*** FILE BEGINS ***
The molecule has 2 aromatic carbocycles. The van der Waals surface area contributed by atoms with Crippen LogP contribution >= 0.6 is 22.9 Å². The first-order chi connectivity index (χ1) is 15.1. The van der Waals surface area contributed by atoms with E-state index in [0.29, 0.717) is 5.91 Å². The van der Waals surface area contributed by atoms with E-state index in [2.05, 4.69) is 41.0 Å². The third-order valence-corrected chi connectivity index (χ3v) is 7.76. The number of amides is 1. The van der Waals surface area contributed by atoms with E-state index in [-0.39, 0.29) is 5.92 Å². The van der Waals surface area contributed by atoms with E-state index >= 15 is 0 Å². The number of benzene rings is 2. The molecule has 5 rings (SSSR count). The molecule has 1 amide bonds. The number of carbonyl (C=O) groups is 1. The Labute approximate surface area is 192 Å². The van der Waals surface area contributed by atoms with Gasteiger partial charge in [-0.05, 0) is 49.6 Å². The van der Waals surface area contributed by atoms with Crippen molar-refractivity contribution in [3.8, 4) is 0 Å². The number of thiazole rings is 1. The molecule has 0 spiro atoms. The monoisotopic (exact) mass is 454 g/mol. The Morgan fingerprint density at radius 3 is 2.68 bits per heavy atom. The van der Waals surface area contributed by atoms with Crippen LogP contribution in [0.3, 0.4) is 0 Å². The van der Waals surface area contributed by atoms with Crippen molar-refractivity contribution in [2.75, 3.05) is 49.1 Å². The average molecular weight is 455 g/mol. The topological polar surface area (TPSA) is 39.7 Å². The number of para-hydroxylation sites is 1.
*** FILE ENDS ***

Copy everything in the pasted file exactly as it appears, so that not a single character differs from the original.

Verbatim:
The molecule has 2 aromatic carbocycles. The van der Waals surface area contributed by atoms with Crippen LogP contribution >= 0.6 is 22.9 Å². The first-order chi connectivity index (χ1) is 15.1. The van der Waals surface area contributed by atoms with E-state index in [0.29, 0.717) is 5.91 Å². The van der Waals surface area contributed by atoms with E-state index in [2.05, 4.69) is 41.0 Å². The third-order valence-corrected chi connectivity index (χ3v) is 7.76. The number of amides is 1. The van der Waals surface area contributed by atoms with E-state index in [-0.39, 0.29) is 5.92 Å². The van der Waals surface area contributed by atoms with E-state index >= 15 is 0 Å². The number of benzene rings is 2. The molecule has 5 rings (SSSR count). The molecule has 1 amide bonds. The number of carbonyl (C=O) groups is 1. The Labute approximate surface area is 192 Å². The van der Waals surface area contributed by atoms with Gasteiger partial charge in [-0.05, 0) is 49.6 Å². The van der Waals surface area contributed by atoms with Crippen molar-refractivity contribution in [3.8, 4) is 0 Å². The number of thiazole rings is 1. The molecule has 0 spiro atoms. The monoisotopic (exact) mass is 454 g/mol. The Morgan fingerprint density at radius 3 is 2.68 bits per heavy atom. The van der Waals surface area contributed by atoms with Crippen LogP contribution in [0.3, 0.4) is 0 Å². The van der Waals surface area contributed by atoms with Crippen molar-refractivity contribution in [2.75, 3.05) is 49.1 Å². The average molecular weight is 455 g/mol. The topological polar surface area (TPSA) is 39.7 Å². The number of para-hydroxylation sites is 1.